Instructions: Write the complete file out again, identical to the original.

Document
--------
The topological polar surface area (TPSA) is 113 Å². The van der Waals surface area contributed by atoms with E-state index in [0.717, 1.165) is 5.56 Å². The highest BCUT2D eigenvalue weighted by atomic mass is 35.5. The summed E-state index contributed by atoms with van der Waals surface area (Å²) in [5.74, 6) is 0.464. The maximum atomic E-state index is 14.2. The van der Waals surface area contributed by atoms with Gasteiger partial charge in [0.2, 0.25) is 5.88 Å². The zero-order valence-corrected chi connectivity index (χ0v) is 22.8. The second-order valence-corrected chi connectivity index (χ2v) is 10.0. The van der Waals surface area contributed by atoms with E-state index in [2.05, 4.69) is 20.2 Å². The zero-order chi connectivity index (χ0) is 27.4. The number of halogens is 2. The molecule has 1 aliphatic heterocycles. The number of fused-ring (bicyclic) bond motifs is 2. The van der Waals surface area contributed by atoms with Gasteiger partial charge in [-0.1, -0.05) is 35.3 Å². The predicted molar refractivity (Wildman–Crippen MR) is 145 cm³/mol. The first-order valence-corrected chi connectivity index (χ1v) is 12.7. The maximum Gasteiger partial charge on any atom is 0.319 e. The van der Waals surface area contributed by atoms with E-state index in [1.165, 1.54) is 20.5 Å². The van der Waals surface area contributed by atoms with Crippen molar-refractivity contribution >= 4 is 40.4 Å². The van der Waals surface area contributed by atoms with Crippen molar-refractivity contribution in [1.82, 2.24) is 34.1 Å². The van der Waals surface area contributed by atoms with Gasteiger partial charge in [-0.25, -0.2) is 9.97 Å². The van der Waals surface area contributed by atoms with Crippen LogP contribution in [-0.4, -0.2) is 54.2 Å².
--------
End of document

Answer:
The topological polar surface area (TPSA) is 113 Å². The van der Waals surface area contributed by atoms with E-state index in [0.717, 1.165) is 5.56 Å². The highest BCUT2D eigenvalue weighted by atomic mass is 35.5. The summed E-state index contributed by atoms with van der Waals surface area (Å²) in [5.74, 6) is 0.464. The maximum atomic E-state index is 14.2. The van der Waals surface area contributed by atoms with Gasteiger partial charge in [0.2, 0.25) is 5.88 Å². The zero-order valence-corrected chi connectivity index (χ0v) is 22.8. The second-order valence-corrected chi connectivity index (χ2v) is 10.0. The van der Waals surface area contributed by atoms with E-state index in [2.05, 4.69) is 20.2 Å². The zero-order chi connectivity index (χ0) is 27.4. The number of halogens is 2. The molecule has 1 aliphatic heterocycles. The number of fused-ring (bicyclic) bond motifs is 2. The van der Waals surface area contributed by atoms with Gasteiger partial charge in [-0.1, -0.05) is 35.3 Å². The predicted molar refractivity (Wildman–Crippen MR) is 145 cm³/mol. The first-order valence-corrected chi connectivity index (χ1v) is 12.7. The maximum Gasteiger partial charge on any atom is 0.319 e. The van der Waals surface area contributed by atoms with E-state index in [1.165, 1.54) is 20.5 Å². The van der Waals surface area contributed by atoms with Crippen molar-refractivity contribution >= 4 is 40.4 Å². The van der Waals surface area contributed by atoms with Crippen molar-refractivity contribution in [1.82, 2.24) is 34.1 Å². The van der Waals surface area contributed by atoms with Gasteiger partial charge in [-0.25, -0.2) is 9.97 Å². The van der Waals surface area contributed by atoms with Crippen LogP contribution in [-0.4, -0.2) is 54.2 Å².